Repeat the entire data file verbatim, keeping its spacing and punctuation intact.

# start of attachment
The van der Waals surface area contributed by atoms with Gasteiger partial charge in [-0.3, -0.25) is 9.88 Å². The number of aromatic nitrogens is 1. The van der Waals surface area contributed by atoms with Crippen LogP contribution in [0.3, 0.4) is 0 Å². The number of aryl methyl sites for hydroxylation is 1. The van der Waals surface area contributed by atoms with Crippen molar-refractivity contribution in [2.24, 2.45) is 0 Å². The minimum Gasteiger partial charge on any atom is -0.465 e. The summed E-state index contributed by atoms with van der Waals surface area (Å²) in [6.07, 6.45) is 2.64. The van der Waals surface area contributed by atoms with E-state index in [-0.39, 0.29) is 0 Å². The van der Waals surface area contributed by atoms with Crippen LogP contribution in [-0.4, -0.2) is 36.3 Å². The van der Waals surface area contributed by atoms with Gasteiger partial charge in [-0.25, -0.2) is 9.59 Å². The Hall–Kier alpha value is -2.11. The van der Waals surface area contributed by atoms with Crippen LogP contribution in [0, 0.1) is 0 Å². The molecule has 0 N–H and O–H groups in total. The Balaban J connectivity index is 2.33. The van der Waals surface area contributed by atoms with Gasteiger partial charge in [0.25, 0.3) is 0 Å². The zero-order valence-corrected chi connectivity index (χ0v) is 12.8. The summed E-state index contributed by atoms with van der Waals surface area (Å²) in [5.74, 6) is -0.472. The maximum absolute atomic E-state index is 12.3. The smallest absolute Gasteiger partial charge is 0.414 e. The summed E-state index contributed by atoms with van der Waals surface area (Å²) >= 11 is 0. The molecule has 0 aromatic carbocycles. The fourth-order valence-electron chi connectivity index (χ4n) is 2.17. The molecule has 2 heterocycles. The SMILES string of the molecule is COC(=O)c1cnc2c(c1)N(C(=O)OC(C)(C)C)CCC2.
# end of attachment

The van der Waals surface area contributed by atoms with Gasteiger partial charge in [-0.3, -0.25) is 9.88 Å². The number of aromatic nitrogens is 1. The van der Waals surface area contributed by atoms with Crippen LogP contribution in [0.3, 0.4) is 0 Å². The number of aryl methyl sites for hydroxylation is 1. The van der Waals surface area contributed by atoms with Crippen molar-refractivity contribution in [2.24, 2.45) is 0 Å². The minimum Gasteiger partial charge on any atom is -0.465 e. The summed E-state index contributed by atoms with van der Waals surface area (Å²) in [6.07, 6.45) is 2.64. The van der Waals surface area contributed by atoms with E-state index in [-0.39, 0.29) is 0 Å². The van der Waals surface area contributed by atoms with Crippen LogP contribution in [-0.4, -0.2) is 36.3 Å². The van der Waals surface area contributed by atoms with Gasteiger partial charge in [-0.25, -0.2) is 9.59 Å². The Hall–Kier alpha value is -2.11. The van der Waals surface area contributed by atoms with Crippen LogP contribution in [0, 0.1) is 0 Å². The molecule has 0 N–H and O–H groups in total. The Balaban J connectivity index is 2.33. The van der Waals surface area contributed by atoms with Gasteiger partial charge in [0.25, 0.3) is 0 Å². The zero-order valence-corrected chi connectivity index (χ0v) is 12.8. The summed E-state index contributed by atoms with van der Waals surface area (Å²) in [5.74, 6) is -0.472. The maximum absolute atomic E-state index is 12.3. The smallest absolute Gasteiger partial charge is 0.414 e. The summed E-state index contributed by atoms with van der Waals surface area (Å²) >= 11 is 0. The molecule has 0 aromatic carbocycles. The fourth-order valence-electron chi connectivity index (χ4n) is 2.17. The molecule has 2 heterocycles. The SMILES string of the molecule is COC(=O)c1cnc2c(c1)N(C(=O)OC(C)(C)C)CCC2.